The UK Gambling Commission Issues a Timely Reminder to International Online Operators

TAGs: International Online Operators, Lee Davy, Licensing and Advertising, Premier League football, sponsorship deals, UK Gambling Commission, UKGC

The UK Gambling Commission (UKGC) issues a timely reminder to international online operators who intend to transact with British punters post 1 October 2014.

The UK Gambling Commission Issues a Timely Reminder to International Online OperatorsI can’t picture a scenario where an international online gambling operator wakes up this morning, opens up their e-mail and realizes that they have until Sep 16 to submit their application to operate in the UK, but that hasn’t stopped the UKGC issuing a timely reminder.

For any haphazard, procrastinating rogues, let me fill you in on what all the fuss is about.

Since the Gambling (Licensing and Advertising) Act 2014 trudged wearily through the treacle like process of parliament back in early May, offshore gambling operators, who are regulated overseas but transact or advertise with consumers in Britain, have until the 16 Sep to make an application for a license to continue with these ties, once the new legislation comes into effect on 1st Oct 2014.

Currently only 15% of the gambling market that effects British punters is actually regulated by the UKGC, with 85% regulated in offshore tax havens.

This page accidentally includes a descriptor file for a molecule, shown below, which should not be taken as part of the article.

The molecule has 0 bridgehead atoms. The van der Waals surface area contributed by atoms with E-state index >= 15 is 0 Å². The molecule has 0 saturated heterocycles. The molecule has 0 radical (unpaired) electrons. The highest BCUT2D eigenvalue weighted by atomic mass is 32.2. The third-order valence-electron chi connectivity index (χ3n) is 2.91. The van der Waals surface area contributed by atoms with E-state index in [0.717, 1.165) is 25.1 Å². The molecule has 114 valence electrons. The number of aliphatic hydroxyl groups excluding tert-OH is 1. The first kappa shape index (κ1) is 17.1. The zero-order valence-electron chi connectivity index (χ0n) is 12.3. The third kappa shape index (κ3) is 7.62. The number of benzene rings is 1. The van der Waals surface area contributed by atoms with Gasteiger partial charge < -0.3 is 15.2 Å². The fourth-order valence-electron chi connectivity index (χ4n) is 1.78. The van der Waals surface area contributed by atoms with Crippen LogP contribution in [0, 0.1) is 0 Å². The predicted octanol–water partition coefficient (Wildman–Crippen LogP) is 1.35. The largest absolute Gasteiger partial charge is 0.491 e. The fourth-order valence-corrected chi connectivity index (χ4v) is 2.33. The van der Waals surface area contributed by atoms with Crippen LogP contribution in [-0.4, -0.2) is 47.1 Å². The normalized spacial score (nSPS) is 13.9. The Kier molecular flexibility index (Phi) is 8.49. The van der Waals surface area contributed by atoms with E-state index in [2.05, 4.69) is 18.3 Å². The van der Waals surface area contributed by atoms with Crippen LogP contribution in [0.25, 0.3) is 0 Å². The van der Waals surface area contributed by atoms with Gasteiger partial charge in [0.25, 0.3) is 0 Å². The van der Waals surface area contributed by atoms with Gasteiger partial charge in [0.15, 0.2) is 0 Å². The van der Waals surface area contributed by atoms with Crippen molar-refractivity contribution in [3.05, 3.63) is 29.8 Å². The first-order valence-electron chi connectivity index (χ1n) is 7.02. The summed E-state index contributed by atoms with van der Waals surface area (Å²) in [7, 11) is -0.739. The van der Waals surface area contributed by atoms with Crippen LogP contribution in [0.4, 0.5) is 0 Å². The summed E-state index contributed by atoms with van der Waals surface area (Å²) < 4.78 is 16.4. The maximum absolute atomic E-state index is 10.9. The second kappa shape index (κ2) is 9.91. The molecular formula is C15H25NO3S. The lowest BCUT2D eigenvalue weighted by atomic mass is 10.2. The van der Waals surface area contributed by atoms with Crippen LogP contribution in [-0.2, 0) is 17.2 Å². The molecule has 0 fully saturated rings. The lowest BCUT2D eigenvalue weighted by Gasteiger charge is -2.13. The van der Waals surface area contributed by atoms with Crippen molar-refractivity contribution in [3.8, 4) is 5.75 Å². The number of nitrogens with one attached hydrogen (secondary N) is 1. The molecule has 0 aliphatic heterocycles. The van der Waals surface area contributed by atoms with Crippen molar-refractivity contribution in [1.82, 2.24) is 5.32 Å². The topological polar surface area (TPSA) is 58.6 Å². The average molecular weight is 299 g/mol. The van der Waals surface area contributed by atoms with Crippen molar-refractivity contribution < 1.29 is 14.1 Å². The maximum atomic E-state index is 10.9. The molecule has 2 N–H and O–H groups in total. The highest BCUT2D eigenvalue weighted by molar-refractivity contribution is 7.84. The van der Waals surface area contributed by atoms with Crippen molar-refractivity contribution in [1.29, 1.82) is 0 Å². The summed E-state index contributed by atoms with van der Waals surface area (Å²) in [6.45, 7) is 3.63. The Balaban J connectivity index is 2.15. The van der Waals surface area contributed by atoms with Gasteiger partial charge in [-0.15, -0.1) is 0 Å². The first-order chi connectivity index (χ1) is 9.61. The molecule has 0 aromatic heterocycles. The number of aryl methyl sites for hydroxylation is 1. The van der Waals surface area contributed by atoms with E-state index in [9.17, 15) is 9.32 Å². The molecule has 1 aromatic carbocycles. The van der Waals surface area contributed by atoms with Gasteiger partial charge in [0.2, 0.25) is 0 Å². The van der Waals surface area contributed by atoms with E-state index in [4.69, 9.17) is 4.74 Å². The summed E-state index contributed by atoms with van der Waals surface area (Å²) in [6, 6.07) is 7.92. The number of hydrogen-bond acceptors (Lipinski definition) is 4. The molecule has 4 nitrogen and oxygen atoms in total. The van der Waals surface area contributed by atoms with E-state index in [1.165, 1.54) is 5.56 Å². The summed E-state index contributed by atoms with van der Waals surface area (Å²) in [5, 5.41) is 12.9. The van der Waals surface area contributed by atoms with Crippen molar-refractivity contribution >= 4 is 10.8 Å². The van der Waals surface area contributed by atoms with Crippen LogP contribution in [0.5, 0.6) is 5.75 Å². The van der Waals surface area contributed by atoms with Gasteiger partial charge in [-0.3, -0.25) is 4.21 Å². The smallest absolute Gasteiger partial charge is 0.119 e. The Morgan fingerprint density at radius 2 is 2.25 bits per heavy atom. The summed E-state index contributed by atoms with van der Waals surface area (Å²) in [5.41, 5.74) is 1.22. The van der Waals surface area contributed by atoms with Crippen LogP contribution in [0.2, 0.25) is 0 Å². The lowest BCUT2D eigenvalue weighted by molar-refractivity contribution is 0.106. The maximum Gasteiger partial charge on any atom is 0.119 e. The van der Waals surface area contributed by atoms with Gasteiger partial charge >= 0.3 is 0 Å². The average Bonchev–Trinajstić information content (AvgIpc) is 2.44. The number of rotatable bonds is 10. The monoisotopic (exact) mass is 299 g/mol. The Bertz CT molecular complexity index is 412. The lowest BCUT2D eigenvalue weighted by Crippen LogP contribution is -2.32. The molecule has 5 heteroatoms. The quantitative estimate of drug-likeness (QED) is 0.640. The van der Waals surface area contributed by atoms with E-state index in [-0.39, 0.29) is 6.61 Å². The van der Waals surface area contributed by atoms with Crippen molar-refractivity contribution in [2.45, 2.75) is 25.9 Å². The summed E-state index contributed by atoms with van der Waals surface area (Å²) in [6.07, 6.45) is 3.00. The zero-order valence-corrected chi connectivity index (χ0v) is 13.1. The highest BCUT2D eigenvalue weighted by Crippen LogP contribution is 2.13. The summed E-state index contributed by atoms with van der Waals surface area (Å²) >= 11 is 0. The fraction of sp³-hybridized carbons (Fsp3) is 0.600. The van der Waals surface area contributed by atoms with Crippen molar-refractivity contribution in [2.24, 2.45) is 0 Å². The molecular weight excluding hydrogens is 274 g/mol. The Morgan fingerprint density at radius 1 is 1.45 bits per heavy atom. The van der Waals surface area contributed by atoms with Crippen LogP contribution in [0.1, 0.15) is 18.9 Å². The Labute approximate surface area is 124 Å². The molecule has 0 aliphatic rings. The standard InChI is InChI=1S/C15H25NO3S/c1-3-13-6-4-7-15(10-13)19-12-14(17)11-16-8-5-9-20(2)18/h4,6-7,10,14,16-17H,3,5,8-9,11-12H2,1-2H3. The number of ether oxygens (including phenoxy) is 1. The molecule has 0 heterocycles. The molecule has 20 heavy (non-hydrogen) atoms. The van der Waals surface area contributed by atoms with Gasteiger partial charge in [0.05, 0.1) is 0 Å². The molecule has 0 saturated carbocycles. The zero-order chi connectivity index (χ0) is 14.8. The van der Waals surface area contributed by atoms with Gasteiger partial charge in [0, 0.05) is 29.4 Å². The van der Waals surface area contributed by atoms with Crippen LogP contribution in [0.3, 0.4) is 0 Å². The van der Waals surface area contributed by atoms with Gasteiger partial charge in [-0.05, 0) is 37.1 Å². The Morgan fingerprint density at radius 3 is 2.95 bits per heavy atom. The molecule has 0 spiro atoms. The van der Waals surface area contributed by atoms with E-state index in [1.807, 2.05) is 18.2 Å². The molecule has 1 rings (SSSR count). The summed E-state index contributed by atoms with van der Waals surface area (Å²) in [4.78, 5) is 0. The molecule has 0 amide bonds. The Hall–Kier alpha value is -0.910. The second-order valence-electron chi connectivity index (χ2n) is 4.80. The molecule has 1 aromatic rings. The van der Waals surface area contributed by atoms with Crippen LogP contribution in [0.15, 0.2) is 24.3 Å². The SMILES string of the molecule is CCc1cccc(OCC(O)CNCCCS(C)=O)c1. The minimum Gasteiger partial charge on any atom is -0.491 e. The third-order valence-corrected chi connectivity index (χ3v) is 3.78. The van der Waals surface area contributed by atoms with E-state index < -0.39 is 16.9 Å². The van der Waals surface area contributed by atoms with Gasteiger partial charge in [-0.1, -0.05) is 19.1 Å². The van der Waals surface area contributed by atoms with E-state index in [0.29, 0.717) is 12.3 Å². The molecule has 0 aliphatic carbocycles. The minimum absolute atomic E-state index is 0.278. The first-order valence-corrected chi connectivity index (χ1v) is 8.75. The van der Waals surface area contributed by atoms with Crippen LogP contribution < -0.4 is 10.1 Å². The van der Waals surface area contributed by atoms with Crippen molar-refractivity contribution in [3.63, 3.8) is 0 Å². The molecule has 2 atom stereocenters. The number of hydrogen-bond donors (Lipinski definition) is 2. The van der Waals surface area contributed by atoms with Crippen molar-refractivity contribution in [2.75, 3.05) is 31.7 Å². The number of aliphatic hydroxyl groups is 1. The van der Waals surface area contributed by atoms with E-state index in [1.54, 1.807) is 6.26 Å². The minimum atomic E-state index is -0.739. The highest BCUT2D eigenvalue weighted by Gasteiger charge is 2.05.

In early July, the UKGC made life easier for all applicants after making changes to its fairly new online application service, by allowing operators to apply for a non-remote license, or make amendments to an existing non-remote license online. This was in addition to the introduction of an online application service for remote operators, which came in force in February.

There is still a lot of grey areas surrounding the future of betting firms that don’t make gambling transactions within Britain, but do hold sponsorship deals with some of Britain’s more high profile sportsmen, women and teams.

The large majority of Premier League football club’s have ties with a remote gambling outfit, and after the UKGC made an announcement that it would not issue ‘advertising’ only licenses, people will have to make their own judgment up as to the rights and wrongs on such matters, particularly as the Q&A section on the UKGC website is about as clear as a windscreen in the Nevada desert.


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